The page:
7:        CType(Me.FCardSuit, Integer)
8:      cdtDrawExt(hdc, x, y, dx, dy, Card, 0, 0)
9:    Finally
10:     ' If Intellisense doesn't show this method 
11:     ' unhide advanced members in Tools|Options
12:     g.ReleaseHdc(hdc)
13:   End Try
14: End Sub
15:
16: Public Sub PaintGraphicBack(ByVal g As Graphics, ByVal x As Integer, _
17:   ByVal y As Integer, ByVal dx As Integer, ByVal dy As Integer)
18:
19:   Dim hdc As IntPtr = g.GetHdc()
20:   Try
21:     ' TODO: Make card style (hardcoded 61) a configurable property
22:     cdtDrawExt(hdc, x, y, dx, dy, 61, 1, 0)
23:   Finally
24:     g.ReleaseHdc(hdc)
25:   End Try
26: End Sub

(Line numbers were added for reference only.) PaintGraphicFace takes a Graphics object and the boundary of the card. A card face—Ace of Spades, King of Hearts—needs to be available to the method. (We'll come back to design issues in the next section.) A device context is obtained from the Graphics object, and the hDC represents a resource we need to protect. To that end we will ensure that Graphics.ReleaseHdc is called by using a Try...Finally...End Try resource protection block. The API method cdtDrawExt is called passing the hDC, and the four Cartesian points describing the card boundary. The card value and suit is expressed as a combined value in the card parameter. The type value, if 0 or 2, indicates we want to draw the face of a card, and 1 indicates that the back of a card is desired. The final color parameter is an RGB color. Passing 0 will result in the card being drawn with a default card color.

We use the same cards.dll API method to draw the back of a card. If the card value is 53 and 68 and the type is 1 then one of the possible back designs—between 53 and 68—is painted on the drawing surface. (In listing 2 the style of the cards is hard coded to 61.)

The value for the card suits are clubs equal 0, diamonds equal 1, hearts equal 2, and spades equal 3. The cards themselves are numbered from in order from lowest Ace equaling 0 to highest, King equaling 12. Thus if we want to draw the Ace of Spades then we need to call cdtInit and our PaintGraphicFace method indicating that we want to draw the ace of Spades. Listing 3 shows the code, and figure 1 illustrates the result.

Listing 3: Some sample code to quickly test the cards.dll API.

Public Class Form1
    Inherits System.Windows.Forms.Form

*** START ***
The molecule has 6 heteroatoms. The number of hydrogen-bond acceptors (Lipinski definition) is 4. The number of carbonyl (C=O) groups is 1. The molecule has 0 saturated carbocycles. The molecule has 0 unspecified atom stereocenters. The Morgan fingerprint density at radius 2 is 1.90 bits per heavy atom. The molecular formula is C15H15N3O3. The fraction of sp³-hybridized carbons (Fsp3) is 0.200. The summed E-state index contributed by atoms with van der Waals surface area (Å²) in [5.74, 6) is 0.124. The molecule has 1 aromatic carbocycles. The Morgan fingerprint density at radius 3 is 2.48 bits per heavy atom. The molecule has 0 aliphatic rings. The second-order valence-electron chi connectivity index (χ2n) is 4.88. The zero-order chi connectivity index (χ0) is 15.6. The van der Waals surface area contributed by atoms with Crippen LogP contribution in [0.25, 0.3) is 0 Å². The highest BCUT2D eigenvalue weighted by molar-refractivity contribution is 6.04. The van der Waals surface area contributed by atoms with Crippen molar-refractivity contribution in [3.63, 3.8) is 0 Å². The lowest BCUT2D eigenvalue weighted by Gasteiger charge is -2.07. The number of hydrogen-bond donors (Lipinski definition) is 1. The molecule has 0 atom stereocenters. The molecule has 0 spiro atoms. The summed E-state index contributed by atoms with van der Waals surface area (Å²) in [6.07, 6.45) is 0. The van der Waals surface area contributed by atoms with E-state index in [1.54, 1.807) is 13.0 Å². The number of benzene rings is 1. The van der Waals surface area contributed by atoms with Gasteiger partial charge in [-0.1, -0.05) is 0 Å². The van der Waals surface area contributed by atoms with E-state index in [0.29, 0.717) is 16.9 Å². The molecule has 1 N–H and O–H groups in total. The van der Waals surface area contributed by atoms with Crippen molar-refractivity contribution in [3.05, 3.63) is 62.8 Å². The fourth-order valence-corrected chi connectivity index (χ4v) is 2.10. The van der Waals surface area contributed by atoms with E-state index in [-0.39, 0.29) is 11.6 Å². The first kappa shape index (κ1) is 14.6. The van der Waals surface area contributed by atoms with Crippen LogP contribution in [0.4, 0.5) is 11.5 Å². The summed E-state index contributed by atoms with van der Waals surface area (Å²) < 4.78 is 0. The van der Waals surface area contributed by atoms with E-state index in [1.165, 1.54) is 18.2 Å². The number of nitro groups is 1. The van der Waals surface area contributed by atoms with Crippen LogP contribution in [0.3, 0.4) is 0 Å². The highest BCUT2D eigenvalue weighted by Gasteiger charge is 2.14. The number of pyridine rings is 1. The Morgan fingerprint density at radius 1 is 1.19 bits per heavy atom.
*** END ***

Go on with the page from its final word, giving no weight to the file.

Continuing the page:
[ Windows Form Designer generated code ]

  Private w As Integer = 0
  Private h As Integer = 0
  Dim FCardFace As Integer
  Dim FSuit As Integer

  Private Sub Form1_Load(ByVal sender As System.Object, _
    ByVal e As System.EventArgs) Handles MyBase.Load

    cdtInit(w, h)
    FCardFace = 0
    FSuit = 3

  End Sub

  Private Sub Form1_Paint(ByVal sender As Object, _
    ByVal e As System.Windows.Forms.PaintEventArgs) Handles MyBase.Paint

    PaintGraphicFace(e.Graphics, 10, 10, 75, 100)

  End Sub

  Declare Function cdtInit Lib "cards.dll" (ByRef width As Integer, _
    ByRef height As Integer) As Boolean
  Declare Function cdtDrawExt Lib "cards.dll" (ByVal hdc As IntPtr, _
    ByVal x As Integer, ByVal y As Integer, ByVal dx As Integer, _
    ByVal dy As Integer, ByVal card As Integer, _
    ByVal suit As Integer, ByVal color As Long) As Boolean
  Declare Sub cdtTerm Lib "cards.dll" ()

  Public Sub PaintGraphicFace(ByVal g As Graphics, ByVal x As Integer, _
    ByVal y As Integer, ByVal dx As Integer, ByVal dy As Integer)

    Dim hdc As IntPtr = g.GetHdc()
    Try
      Dim Card As Integer = CType(Me.FCardFace, Integer) * 4 + FSuit
      cdtDrawExt(hdc, x, y, dx, dy, Card, 0, 0)
    Finally
      ' If Intellisense doesn't show this method 
      ' unhide advanced members in Tools|Options
      g.ReleaseHdc(hdc)
    End Try
  End Sub

  Public Sub PaintGraphicBack(ByVal g As Graphics, ByVal x As Integer, _
    ByVal y As Integer, ByVal dx As Integer, ByVal dy As Integer)

    Dim hdc As IntPtr = g.GetHdc()
    Try
      ' TODO: Make card style (hardcoded 61) a configurable property
      cdtDrawExt(hdc, x, y, dx, dy, 61, 0, 0)
    Finally
      g.ReleaseHdc(hdc)
    End Try

  End Sub

  Private Sub Form1_Closing(ByVal sender As Object, _
    ByVal e As System.ComponentModel.CancelEventArgs) Handles MyBase.Closing
    cdtTerm()
  End Sub
End Class

Figure 1: The expected Ace of Spades.

The code in listing 3 is what we can euphemistically refer to as hacky code. However, when piecing together some new code very quickly I will often employ a very hacky approach just to get something up and running. For example, this code permits me to very quickly experiment with the card-face drawing algorithm to make sure it produces the desired result.

Now that we have some functional code we can dramatically improve upon the code we have by Refactoring it into useful abstractions.